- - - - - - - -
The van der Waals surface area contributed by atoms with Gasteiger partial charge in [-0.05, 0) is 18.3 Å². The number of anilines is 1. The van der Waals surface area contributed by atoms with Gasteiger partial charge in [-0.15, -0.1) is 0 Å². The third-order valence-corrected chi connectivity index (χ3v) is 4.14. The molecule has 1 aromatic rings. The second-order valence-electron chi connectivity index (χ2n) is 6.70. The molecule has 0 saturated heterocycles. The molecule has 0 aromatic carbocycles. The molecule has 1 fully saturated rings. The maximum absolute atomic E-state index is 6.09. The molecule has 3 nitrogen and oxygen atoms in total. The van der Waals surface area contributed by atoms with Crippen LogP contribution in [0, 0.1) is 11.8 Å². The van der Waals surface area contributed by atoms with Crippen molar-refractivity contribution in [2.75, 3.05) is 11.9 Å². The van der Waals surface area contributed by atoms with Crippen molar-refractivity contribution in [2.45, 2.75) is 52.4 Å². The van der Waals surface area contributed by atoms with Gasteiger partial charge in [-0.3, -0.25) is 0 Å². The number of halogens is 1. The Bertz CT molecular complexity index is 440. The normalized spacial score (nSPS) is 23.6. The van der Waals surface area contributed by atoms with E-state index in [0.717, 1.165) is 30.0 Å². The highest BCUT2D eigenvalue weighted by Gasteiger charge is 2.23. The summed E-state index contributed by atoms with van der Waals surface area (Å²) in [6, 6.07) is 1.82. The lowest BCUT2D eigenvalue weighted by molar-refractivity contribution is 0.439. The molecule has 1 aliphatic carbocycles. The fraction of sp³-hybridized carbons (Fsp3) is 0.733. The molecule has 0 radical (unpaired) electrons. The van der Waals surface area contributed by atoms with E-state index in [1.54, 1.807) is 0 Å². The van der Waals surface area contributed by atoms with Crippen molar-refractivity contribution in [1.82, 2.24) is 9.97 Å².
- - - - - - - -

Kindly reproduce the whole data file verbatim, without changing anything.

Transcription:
The van der Waals surface area contributed by atoms with Gasteiger partial charge in [-0.05, 0) is 18.3 Å². The number of anilines is 1. The van der Waals surface area contributed by atoms with Gasteiger partial charge in [-0.15, -0.1) is 0 Å². The third-order valence-corrected chi connectivity index (χ3v) is 4.14. The molecule has 1 aromatic rings. The second-order valence-electron chi connectivity index (χ2n) is 6.70. The molecule has 0 saturated heterocycles. The molecule has 0 aromatic carbocycles. The molecule has 1 fully saturated rings. The maximum absolute atomic E-state index is 6.09. The molecule has 3 nitrogen and oxygen atoms in total. The van der Waals surface area contributed by atoms with Crippen LogP contribution in [0, 0.1) is 11.8 Å². The van der Waals surface area contributed by atoms with Crippen molar-refractivity contribution in [2.75, 3.05) is 11.9 Å². The van der Waals surface area contributed by atoms with Crippen molar-refractivity contribution in [2.45, 2.75) is 52.4 Å². The van der Waals surface area contributed by atoms with Gasteiger partial charge in [-0.3, -0.25) is 0 Å². The number of halogens is 1. The Bertz CT molecular complexity index is 440. The normalized spacial score (nSPS) is 23.6. The van der Waals surface area contributed by atoms with E-state index in [0.717, 1.165) is 30.0 Å². The highest BCUT2D eigenvalue weighted by Gasteiger charge is 2.23. The summed E-state index contributed by atoms with van der Waals surface area (Å²) in [6, 6.07) is 1.82. The lowest BCUT2D eigenvalue weighted by molar-refractivity contribution is 0.439. The molecule has 1 aliphatic carbocycles. The fraction of sp³-hybridized carbons (Fsp3) is 0.733. The molecule has 0 radical (unpaired) electrons. The van der Waals surface area contributed by atoms with E-state index in [1.54, 1.807) is 0 Å². The van der Waals surface area contributed by atoms with Crippen molar-refractivity contribution in [1.82, 2.24) is 9.97 Å².